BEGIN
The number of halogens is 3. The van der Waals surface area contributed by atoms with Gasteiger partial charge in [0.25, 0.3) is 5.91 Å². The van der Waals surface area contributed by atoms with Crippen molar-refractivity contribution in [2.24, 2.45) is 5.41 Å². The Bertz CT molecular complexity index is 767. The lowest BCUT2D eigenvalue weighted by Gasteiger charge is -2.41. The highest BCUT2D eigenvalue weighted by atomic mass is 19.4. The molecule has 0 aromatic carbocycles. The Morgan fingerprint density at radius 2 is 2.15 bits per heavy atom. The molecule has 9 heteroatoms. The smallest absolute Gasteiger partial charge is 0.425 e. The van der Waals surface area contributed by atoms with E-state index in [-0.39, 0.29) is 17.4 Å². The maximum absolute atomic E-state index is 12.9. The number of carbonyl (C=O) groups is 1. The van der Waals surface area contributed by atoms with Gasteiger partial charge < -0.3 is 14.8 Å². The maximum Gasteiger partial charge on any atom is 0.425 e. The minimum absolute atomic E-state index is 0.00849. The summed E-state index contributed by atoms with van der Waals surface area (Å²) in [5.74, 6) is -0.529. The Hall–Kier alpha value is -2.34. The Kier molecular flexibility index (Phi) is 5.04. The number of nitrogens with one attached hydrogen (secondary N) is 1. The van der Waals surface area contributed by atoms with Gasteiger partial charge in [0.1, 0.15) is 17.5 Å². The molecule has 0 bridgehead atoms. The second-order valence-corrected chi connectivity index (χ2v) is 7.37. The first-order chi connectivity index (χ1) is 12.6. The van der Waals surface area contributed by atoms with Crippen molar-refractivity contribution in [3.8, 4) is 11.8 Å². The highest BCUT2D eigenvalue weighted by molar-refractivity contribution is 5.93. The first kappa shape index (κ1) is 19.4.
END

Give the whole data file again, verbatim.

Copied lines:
The number of halogens is 3. The van der Waals surface area contributed by atoms with Gasteiger partial charge in [0.25, 0.3) is 5.91 Å². The van der Waals surface area contributed by atoms with Crippen molar-refractivity contribution in [2.24, 2.45) is 5.41 Å². The Bertz CT molecular complexity index is 767. The lowest BCUT2D eigenvalue weighted by Gasteiger charge is -2.41. The highest BCUT2D eigenvalue weighted by atomic mass is 19.4. The molecule has 0 aromatic carbocycles. The Morgan fingerprint density at radius 2 is 2.15 bits per heavy atom. The molecule has 9 heteroatoms. The smallest absolute Gasteiger partial charge is 0.425 e. The van der Waals surface area contributed by atoms with E-state index in [-0.39, 0.29) is 17.4 Å². The maximum absolute atomic E-state index is 12.9. The number of carbonyl (C=O) groups is 1. The van der Waals surface area contributed by atoms with Gasteiger partial charge < -0.3 is 14.8 Å². The maximum Gasteiger partial charge on any atom is 0.425 e. The minimum absolute atomic E-state index is 0.00849. The summed E-state index contributed by atoms with van der Waals surface area (Å²) in [5.74, 6) is -0.529. The Hall–Kier alpha value is -2.34. The Kier molecular flexibility index (Phi) is 5.04. The number of nitrogens with one attached hydrogen (secondary N) is 1. The van der Waals surface area contributed by atoms with Gasteiger partial charge in [0.1, 0.15) is 17.5 Å². The molecule has 0 bridgehead atoms. The second-order valence-corrected chi connectivity index (χ2v) is 7.37. The first-order chi connectivity index (χ1) is 12.6. The van der Waals surface area contributed by atoms with Crippen molar-refractivity contribution in [3.8, 4) is 11.8 Å². The highest BCUT2D eigenvalue weighted by molar-refractivity contribution is 5.93. The first kappa shape index (κ1) is 19.4.